So why are the startups hiring independent contractors as opposed to employees? Here are some of the benefits:
- Independent contractors cost less- Although generally paid a higher hourly salary than employees, businesses save money because they don't have to pay benefits, Social Security and Medicare taxes, unemployment compensation insurance, and worker's compensation insurance.
- Decreased lawsuit liability- In certain circumstances, businesses can be found liable for the actions of their employees. However, as independent contractors are not employees, a business is protected from being sued for the contractors actions. Also, independent contractors are not protected by the totality of employee protection laws, thus protecting the business from getting sued by the contractor themselves.
- Hiring and firing- Independent contractors can be hired for specific tasks, as well as for a duration of time. This allows a business to staff itself on an as-needed basis, and allows for flexibility.
Due to these benefits, some businesses abuse the label of 'independent contractor.' For that reason, New York courts have employed two different tests to determine whether a worker is an independent contractor or employee.
The Economic Realities Test is as follows:
- The degree of control exercised by the employer over the workers
- The workers' opportunity for profit or loss and their investment in the business
- The degree of skill and independent initiative that is required to perform the work
- The permanence or duration of the working relationship
- The extent to which the work is an integral part of the employer's business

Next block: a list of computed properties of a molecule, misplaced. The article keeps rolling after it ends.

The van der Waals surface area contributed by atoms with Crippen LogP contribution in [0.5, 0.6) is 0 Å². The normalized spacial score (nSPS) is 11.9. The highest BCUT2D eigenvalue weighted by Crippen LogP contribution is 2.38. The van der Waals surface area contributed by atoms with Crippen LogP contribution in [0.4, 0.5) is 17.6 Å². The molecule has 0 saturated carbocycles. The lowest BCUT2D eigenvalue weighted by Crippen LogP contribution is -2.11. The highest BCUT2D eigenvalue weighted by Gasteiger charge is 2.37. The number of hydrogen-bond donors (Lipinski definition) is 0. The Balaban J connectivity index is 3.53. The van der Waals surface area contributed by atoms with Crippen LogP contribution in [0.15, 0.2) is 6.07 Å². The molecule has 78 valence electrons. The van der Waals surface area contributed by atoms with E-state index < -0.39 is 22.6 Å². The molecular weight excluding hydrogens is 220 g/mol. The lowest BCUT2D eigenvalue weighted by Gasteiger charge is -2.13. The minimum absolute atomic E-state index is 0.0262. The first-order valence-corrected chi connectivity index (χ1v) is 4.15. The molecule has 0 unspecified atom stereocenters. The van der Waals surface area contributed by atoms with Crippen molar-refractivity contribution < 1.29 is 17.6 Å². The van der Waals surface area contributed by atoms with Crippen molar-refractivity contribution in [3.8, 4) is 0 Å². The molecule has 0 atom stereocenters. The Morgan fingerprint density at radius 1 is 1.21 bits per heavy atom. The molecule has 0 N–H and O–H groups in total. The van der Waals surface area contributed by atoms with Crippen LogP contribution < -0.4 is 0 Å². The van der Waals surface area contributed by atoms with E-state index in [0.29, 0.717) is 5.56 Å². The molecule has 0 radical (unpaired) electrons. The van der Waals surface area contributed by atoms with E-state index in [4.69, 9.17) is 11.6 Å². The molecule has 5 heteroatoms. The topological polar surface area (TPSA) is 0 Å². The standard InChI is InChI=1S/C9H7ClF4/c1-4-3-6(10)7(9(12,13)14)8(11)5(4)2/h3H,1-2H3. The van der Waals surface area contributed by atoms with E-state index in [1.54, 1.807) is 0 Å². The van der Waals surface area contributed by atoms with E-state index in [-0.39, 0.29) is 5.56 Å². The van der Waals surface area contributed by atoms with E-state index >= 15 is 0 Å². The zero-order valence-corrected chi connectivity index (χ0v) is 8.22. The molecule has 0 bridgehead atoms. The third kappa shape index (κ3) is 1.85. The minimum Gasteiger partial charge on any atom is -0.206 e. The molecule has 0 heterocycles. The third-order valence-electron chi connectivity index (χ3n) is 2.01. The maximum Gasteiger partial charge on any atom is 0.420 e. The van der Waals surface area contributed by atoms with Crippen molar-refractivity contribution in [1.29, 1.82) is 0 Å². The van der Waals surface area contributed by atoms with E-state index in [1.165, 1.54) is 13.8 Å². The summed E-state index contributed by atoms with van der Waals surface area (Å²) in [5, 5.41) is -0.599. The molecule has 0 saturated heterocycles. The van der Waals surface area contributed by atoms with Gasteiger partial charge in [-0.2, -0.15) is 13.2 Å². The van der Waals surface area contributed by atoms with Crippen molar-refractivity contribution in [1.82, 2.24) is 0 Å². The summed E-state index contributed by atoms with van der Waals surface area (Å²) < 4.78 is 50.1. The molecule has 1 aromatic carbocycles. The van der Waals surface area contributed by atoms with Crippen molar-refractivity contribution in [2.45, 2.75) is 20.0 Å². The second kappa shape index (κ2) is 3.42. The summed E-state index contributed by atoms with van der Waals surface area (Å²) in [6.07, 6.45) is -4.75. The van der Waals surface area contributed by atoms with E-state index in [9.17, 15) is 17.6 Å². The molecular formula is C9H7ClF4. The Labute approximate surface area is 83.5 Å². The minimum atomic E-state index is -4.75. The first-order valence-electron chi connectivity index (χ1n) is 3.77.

This test looks at the totality of the answers to the above questions to determine whether an employee/employer relationship exists.
The Common Law Test is as follows:
- Whether the worker works at his/her convenience
- Whether the worker was free to engage in other employment
- Whether the worker received fringe benefits
- Whether the worker was on the employer's payroll
- Whether the worker was on a fixed schedule
The factors of the Common Law Test are not exhaustive, and the Court will explore additional inquiries if it feels necessary. An example of an additional factor that could be considered is whether the worker is required to wear a uniform. In the Common Law Test as well, no single factor itself is dispositive of an employee/employer relationship.
Effectively, this means that workers who are classified by a business as being an independent contractor may not be classified as independent contractors by the Court. Should the Court find that an employee/employer relationship exists, then a business loses all benefits of hiring the independent contractor (with respect to that person only) and is subject to the totality of laws involving employee/employer relations. Therefore, the business incurs increased costs and liability.
If your business decides to use independent contractors, ensure that the written agreement with the worker incorporates the factors the Courts could use in determining whether an employer/employee relationship exists.